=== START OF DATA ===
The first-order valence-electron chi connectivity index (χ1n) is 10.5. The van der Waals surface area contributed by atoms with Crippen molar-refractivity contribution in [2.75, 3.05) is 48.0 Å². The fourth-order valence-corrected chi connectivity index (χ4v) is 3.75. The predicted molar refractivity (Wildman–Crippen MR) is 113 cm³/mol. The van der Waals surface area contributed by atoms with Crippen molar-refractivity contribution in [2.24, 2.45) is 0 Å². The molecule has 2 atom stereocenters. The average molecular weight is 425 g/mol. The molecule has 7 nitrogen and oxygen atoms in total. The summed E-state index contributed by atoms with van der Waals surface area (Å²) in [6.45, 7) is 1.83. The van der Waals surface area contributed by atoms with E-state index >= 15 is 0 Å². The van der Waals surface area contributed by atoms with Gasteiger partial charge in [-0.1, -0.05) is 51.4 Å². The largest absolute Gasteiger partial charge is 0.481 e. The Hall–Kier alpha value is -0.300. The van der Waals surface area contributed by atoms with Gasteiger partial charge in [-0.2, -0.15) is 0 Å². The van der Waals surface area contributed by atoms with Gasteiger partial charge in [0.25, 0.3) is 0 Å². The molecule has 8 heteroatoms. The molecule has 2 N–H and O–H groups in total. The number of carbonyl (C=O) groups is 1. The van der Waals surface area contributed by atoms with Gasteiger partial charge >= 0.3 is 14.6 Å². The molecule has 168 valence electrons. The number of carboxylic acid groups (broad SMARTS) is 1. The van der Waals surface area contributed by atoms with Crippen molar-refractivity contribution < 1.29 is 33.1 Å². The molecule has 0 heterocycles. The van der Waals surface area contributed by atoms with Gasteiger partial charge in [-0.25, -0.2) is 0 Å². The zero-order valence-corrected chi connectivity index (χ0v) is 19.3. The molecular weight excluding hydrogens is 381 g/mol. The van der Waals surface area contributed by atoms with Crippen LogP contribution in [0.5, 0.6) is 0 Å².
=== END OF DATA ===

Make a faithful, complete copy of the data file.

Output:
The first-order valence-electron chi connectivity index (χ1n) is 10.5. The van der Waals surface area contributed by atoms with Crippen molar-refractivity contribution in [2.75, 3.05) is 48.0 Å². The fourth-order valence-corrected chi connectivity index (χ4v) is 3.75. The predicted molar refractivity (Wildman–Crippen MR) is 113 cm³/mol. The van der Waals surface area contributed by atoms with Crippen molar-refractivity contribution in [2.24, 2.45) is 0 Å². The molecule has 2 atom stereocenters. The average molecular weight is 425 g/mol. The molecule has 7 nitrogen and oxygen atoms in total. The summed E-state index contributed by atoms with van der Waals surface area (Å²) in [6.45, 7) is 1.83. The van der Waals surface area contributed by atoms with E-state index >= 15 is 0 Å². The van der Waals surface area contributed by atoms with Gasteiger partial charge in [-0.1, -0.05) is 51.4 Å². The largest absolute Gasteiger partial charge is 0.481 e. The Hall–Kier alpha value is -0.300. The van der Waals surface area contributed by atoms with Gasteiger partial charge in [-0.2, -0.15) is 0 Å². The van der Waals surface area contributed by atoms with Gasteiger partial charge in [0.25, 0.3) is 0 Å². The molecule has 8 heteroatoms. The molecule has 2 N–H and O–H groups in total. The number of carbonyl (C=O) groups is 1. The van der Waals surface area contributed by atoms with Gasteiger partial charge >= 0.3 is 14.6 Å². The molecule has 168 valence electrons. The number of carboxylic acid groups (broad SMARTS) is 1. The van der Waals surface area contributed by atoms with Crippen molar-refractivity contribution < 1.29 is 33.1 Å². The molecule has 0 heterocycles. The van der Waals surface area contributed by atoms with Gasteiger partial charge in [-0.25, -0.2) is 0 Å². The zero-order valence-corrected chi connectivity index (χ0v) is 19.3. The molecular weight excluding hydrogens is 381 g/mol. The van der Waals surface area contributed by atoms with Crippen LogP contribution in [0.5, 0.6) is 0 Å².